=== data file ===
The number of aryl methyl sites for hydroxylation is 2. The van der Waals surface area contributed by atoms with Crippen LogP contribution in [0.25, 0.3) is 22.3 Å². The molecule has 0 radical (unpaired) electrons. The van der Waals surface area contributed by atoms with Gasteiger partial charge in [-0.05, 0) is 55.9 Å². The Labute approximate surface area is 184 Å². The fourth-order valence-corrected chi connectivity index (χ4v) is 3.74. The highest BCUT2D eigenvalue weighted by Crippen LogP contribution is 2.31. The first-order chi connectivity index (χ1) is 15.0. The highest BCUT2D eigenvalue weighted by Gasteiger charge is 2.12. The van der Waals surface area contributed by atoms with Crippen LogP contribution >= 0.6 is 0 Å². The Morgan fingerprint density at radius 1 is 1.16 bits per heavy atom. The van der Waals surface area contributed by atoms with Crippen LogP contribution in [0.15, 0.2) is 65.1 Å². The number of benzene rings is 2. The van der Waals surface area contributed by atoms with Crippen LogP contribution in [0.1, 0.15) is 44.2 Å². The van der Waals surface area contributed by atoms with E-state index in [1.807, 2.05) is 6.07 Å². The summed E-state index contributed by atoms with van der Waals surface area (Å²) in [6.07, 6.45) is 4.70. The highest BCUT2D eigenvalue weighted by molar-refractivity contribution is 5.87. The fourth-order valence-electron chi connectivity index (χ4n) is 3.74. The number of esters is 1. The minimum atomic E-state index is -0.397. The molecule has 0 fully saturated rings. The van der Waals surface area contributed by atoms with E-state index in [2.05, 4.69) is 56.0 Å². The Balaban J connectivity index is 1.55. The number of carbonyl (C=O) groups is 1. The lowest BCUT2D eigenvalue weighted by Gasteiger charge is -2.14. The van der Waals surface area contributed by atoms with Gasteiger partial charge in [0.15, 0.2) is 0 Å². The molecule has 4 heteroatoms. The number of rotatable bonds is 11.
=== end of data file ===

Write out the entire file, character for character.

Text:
The number of aryl methyl sites for hydroxylation is 2. The van der Waals surface area contributed by atoms with Crippen LogP contribution in [0.25, 0.3) is 22.3 Å². The molecule has 0 radical (unpaired) electrons. The van der Waals surface area contributed by atoms with Gasteiger partial charge in [-0.05, 0) is 55.9 Å². The Labute approximate surface area is 184 Å². The fourth-order valence-corrected chi connectivity index (χ4v) is 3.74. The highest BCUT2D eigenvalue weighted by Crippen LogP contribution is 2.31. The first-order chi connectivity index (χ1) is 15.0. The highest BCUT2D eigenvalue weighted by Gasteiger charge is 2.12. The van der Waals surface area contributed by atoms with Crippen LogP contribution >= 0.6 is 0 Å². The Morgan fingerprint density at radius 1 is 1.16 bits per heavy atom. The van der Waals surface area contributed by atoms with Crippen LogP contribution in [0.15, 0.2) is 65.1 Å². The number of benzene rings is 2. The van der Waals surface area contributed by atoms with Crippen LogP contribution in [0.1, 0.15) is 44.2 Å². The van der Waals surface area contributed by atoms with E-state index in [1.807, 2.05) is 6.07 Å². The summed E-state index contributed by atoms with van der Waals surface area (Å²) in [6.07, 6.45) is 4.70. The highest BCUT2D eigenvalue weighted by molar-refractivity contribution is 5.87. The fourth-order valence-electron chi connectivity index (χ4n) is 3.74. The number of esters is 1. The minimum atomic E-state index is -0.397. The molecule has 0 fully saturated rings. The van der Waals surface area contributed by atoms with E-state index in [2.05, 4.69) is 56.0 Å². The Balaban J connectivity index is 1.55. The number of carbonyl (C=O) groups is 1. The lowest BCUT2D eigenvalue weighted by Gasteiger charge is -2.14. The van der Waals surface area contributed by atoms with Gasteiger partial charge in [0.15, 0.2) is 0 Å². The molecule has 4 heteroatoms. The number of rotatable bonds is 11.